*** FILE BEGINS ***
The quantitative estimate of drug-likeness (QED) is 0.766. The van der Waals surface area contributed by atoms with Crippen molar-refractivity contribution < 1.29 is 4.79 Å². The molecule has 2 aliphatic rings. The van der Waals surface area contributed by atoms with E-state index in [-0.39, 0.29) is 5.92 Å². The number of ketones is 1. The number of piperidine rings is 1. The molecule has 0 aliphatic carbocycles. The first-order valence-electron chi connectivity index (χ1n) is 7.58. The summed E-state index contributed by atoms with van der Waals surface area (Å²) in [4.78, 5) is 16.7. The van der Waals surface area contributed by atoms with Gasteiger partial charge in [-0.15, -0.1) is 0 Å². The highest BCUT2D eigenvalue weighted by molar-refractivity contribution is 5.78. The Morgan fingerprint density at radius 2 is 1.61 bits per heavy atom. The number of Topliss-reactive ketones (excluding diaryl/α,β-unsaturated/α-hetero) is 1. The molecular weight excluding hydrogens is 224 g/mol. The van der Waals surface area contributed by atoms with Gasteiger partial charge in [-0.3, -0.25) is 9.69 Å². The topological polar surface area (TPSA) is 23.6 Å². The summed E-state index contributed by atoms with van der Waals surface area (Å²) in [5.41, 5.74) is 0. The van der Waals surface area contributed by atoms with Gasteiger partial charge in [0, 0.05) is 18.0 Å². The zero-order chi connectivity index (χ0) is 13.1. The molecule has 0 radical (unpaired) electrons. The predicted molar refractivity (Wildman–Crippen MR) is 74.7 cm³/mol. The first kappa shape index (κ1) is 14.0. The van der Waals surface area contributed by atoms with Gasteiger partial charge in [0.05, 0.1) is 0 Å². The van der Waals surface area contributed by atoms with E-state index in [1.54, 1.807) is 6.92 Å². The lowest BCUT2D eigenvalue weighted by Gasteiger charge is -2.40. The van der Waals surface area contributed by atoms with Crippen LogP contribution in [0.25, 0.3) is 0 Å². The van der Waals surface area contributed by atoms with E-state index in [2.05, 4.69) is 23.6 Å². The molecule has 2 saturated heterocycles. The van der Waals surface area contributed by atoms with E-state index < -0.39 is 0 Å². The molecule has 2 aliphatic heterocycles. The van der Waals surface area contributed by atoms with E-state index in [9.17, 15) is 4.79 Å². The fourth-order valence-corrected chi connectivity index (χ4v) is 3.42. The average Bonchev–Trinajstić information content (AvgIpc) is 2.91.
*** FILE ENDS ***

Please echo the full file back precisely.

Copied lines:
The quantitative estimate of drug-likeness (QED) is 0.766. The van der Waals surface area contributed by atoms with Crippen molar-refractivity contribution < 1.29 is 4.79 Å². The molecule has 2 aliphatic rings. The van der Waals surface area contributed by atoms with E-state index in [-0.39, 0.29) is 5.92 Å². The number of ketones is 1. The number of piperidine rings is 1. The molecule has 0 aliphatic carbocycles. The first-order valence-electron chi connectivity index (χ1n) is 7.58. The summed E-state index contributed by atoms with van der Waals surface area (Å²) in [4.78, 5) is 16.7. The van der Waals surface area contributed by atoms with Gasteiger partial charge in [-0.15, -0.1) is 0 Å². The highest BCUT2D eigenvalue weighted by molar-refractivity contribution is 5.78. The Morgan fingerprint density at radius 2 is 1.61 bits per heavy atom. The number of Topliss-reactive ketones (excluding diaryl/α,β-unsaturated/α-hetero) is 1. The molecular weight excluding hydrogens is 224 g/mol. The van der Waals surface area contributed by atoms with Gasteiger partial charge in [-0.3, -0.25) is 9.69 Å². The topological polar surface area (TPSA) is 23.6 Å². The summed E-state index contributed by atoms with van der Waals surface area (Å²) in [5.41, 5.74) is 0. The van der Waals surface area contributed by atoms with Gasteiger partial charge in [0, 0.05) is 18.0 Å². The zero-order chi connectivity index (χ0) is 13.1. The molecule has 0 radical (unpaired) electrons. The predicted molar refractivity (Wildman–Crippen MR) is 74.7 cm³/mol. The first kappa shape index (κ1) is 14.0. The van der Waals surface area contributed by atoms with Gasteiger partial charge in [0.05, 0.1) is 0 Å². The van der Waals surface area contributed by atoms with E-state index in [1.54, 1.807) is 6.92 Å². The lowest BCUT2D eigenvalue weighted by Gasteiger charge is -2.40. The van der Waals surface area contributed by atoms with Crippen LogP contribution in [0.25, 0.3) is 0 Å². The van der Waals surface area contributed by atoms with E-state index in [2.05, 4.69) is 23.6 Å². The molecule has 2 saturated heterocycles. The van der Waals surface area contributed by atoms with E-state index < -0.39 is 0 Å². The molecule has 2 aliphatic heterocycles. The van der Waals surface area contributed by atoms with E-state index in [9.17, 15) is 4.79 Å². The fourth-order valence-corrected chi connectivity index (χ4v) is 3.42. The average Bonchev–Trinajstić information content (AvgIpc) is 2.91.